Jina Valentine (moderator) is a mother, visual artist, writer, and associate professor of Printmedia at SAIC. Her independent practice involves language translation, mining content from physical and digital archives, and experimental strategies for humanizing data visualization. Her work has received recognition and support from the Graham Foundation, Joan Mitchell Foundation, and Art Matters, among others. She has recently co-authored essays for Thresholds Journal (MIT Architecture School); Wikipedia @20 (MIT Press); and Art21 magazine. Valentine cofounded Black Lunch Table (BLT) with Heather Hart; BLT has been hosted by cultural and academic institutions nationally and internationally. Valentine received her Bachelor of Fine Arts from Carnegie Mellon University and her Master of Fine Arts from Stanford University.

Rashawn Griffin uses diverse materials such as bed sheets, tassels, food, and flora to create large-scale sculpture, paintings, and installations that explore the relationship between architecture and painting. A Master of Fine Arts recipient from Yale University, Griffin’s work has been exhibited widely, including at the 2008 Whitney Biennial; R.S.V.P, the Studio Museum in Harlem; Freeway Balconies, the Deutsche Guggenheim, Berlin, Germany; and THREADS: Textiles and Fiber in the works of African American Artists, EK Projects, Beijing, China, curated by Collier Schorr and Lowery Stokes Sims.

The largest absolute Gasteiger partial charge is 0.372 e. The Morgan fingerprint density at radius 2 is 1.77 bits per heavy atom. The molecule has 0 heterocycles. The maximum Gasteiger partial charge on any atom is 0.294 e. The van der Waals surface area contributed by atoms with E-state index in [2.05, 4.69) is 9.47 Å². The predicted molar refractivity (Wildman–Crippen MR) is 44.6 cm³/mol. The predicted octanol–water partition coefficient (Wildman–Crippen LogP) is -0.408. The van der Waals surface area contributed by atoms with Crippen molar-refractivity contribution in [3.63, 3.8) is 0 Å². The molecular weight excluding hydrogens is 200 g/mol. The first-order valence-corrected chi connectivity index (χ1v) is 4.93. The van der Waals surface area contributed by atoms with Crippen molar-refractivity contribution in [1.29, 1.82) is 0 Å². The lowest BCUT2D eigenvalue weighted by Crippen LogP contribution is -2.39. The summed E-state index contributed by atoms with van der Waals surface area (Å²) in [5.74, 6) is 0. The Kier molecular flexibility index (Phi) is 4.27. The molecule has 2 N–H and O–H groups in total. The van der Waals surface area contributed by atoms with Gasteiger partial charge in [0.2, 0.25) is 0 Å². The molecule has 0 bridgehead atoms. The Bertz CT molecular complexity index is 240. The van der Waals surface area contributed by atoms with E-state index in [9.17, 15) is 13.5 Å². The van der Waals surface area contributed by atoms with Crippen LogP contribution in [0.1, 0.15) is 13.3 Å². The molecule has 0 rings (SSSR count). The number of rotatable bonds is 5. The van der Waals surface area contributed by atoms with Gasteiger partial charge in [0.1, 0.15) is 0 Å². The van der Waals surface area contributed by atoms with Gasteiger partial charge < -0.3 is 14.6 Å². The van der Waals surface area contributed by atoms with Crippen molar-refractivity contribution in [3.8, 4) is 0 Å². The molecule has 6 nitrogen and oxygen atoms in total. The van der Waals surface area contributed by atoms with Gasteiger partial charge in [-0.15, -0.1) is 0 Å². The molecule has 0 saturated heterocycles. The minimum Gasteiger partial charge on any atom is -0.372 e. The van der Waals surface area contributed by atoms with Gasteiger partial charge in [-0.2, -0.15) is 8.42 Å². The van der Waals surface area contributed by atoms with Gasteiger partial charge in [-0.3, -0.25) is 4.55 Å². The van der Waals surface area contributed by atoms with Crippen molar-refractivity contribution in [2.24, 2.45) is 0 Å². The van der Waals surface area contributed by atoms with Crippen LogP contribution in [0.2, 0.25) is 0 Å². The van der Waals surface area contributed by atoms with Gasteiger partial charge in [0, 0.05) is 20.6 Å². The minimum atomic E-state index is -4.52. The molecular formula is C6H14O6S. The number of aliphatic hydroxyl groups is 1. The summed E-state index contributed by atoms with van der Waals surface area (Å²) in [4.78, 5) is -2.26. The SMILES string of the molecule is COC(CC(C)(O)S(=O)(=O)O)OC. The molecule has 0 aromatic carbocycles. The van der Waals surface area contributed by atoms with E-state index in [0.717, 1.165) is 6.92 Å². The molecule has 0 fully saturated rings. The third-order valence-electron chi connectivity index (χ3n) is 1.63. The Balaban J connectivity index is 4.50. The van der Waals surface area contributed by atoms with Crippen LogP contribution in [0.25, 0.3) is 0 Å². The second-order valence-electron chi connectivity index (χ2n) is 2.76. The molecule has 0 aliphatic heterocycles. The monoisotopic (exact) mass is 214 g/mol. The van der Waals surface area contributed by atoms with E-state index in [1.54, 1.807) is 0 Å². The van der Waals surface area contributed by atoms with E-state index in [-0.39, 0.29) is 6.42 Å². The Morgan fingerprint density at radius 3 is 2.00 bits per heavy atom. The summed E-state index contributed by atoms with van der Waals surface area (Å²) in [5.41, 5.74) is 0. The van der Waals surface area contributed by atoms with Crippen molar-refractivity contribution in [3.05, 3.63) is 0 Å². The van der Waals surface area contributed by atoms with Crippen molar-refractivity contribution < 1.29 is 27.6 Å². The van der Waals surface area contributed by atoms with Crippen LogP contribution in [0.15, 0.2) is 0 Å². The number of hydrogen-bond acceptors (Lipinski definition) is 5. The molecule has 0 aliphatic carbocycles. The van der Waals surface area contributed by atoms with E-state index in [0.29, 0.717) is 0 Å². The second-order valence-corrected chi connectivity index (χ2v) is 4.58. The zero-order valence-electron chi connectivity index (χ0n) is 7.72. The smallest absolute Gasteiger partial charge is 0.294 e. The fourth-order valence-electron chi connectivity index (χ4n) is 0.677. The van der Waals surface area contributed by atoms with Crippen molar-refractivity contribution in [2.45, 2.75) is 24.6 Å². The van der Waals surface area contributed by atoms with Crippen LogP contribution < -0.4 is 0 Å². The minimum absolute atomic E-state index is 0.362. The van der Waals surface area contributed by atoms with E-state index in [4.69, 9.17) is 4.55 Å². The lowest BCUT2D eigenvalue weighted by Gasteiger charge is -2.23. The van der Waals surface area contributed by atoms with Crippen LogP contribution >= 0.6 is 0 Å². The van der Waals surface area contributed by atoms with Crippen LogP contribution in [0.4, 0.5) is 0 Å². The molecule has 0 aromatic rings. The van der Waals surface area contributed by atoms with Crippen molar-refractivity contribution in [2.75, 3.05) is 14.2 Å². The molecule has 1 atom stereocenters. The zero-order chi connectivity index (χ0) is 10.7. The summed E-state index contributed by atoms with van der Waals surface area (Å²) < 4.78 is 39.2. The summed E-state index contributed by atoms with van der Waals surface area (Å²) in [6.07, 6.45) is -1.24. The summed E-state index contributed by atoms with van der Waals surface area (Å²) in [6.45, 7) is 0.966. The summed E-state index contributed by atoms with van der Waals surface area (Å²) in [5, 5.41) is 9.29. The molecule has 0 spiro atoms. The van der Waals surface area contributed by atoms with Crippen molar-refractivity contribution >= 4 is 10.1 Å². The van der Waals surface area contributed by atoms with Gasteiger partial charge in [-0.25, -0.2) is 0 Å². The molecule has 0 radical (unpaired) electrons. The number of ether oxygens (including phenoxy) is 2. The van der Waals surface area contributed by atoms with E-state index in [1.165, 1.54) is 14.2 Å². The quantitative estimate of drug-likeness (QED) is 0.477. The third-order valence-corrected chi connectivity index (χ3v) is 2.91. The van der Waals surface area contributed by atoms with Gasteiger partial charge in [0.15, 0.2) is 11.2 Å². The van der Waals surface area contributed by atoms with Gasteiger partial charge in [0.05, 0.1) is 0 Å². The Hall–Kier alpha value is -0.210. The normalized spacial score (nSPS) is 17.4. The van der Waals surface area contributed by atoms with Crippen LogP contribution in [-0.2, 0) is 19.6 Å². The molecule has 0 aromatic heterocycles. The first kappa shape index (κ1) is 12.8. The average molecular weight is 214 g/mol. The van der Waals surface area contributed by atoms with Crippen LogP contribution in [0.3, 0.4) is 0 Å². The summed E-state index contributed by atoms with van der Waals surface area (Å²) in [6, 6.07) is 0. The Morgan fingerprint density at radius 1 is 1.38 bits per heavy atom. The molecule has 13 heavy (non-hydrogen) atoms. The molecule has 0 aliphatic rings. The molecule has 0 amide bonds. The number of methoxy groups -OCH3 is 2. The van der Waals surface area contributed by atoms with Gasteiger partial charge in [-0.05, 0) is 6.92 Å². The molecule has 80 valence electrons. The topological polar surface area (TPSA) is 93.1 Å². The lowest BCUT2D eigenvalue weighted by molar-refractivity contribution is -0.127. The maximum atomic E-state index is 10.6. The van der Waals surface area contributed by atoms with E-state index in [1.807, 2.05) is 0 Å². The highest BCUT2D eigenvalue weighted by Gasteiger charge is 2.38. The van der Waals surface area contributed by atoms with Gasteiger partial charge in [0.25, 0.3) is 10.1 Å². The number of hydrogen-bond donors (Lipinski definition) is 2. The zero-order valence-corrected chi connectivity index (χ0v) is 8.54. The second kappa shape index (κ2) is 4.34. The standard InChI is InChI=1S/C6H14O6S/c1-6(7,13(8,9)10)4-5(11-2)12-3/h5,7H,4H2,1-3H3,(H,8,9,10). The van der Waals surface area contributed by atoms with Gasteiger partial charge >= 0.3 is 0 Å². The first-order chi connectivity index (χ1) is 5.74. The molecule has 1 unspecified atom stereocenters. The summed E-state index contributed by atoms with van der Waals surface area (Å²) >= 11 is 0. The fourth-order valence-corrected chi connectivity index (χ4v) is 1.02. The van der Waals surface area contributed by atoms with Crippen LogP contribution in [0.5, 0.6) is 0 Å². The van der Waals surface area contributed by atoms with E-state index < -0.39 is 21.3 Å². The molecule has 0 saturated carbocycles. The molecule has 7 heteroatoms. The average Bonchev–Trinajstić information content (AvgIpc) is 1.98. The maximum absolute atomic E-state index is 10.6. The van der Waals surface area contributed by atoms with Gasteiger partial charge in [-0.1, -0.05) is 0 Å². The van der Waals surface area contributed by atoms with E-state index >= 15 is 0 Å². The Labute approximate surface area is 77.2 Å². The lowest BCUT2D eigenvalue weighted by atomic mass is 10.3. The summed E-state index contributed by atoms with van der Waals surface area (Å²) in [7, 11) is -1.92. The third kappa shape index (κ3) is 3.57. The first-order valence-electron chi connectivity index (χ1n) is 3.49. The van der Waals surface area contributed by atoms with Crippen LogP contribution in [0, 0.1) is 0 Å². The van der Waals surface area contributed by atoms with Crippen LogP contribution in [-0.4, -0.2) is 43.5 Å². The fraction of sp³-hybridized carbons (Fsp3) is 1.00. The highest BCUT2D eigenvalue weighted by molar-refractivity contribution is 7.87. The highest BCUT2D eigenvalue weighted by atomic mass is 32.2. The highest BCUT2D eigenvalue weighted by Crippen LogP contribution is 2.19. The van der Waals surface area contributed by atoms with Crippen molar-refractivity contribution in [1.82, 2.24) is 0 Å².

Kavi Gupta is founder and owner of Kavi Gupta gallery, a leading contemporary art gallery focused on amplifying voices of diverse and underrepresented artists to expand the canon of art history. The gallery operates multiple museum-quality exhibition spaces in Chicago and in New Buffalo, Michigan. The gallery’s publishing imprint, Kavi Gupta Editions, designs and publishes high-quality books, exhibition catalogues, academic editions, and monographs. In addition to hosting more than a dozen major exhibitions each year and participating in international art fairs such as Frieze New York and London, Frieze Masters, Art Basel Miami Beach and Hong Kong, EXPO Chicago, and the New York Armory Show, Kavi Gupta hosts artist talks; facilitates programming in support of philanthropic causes; and regularly brings artists, curators, and collectors together with academics and experts in the contemporary art field.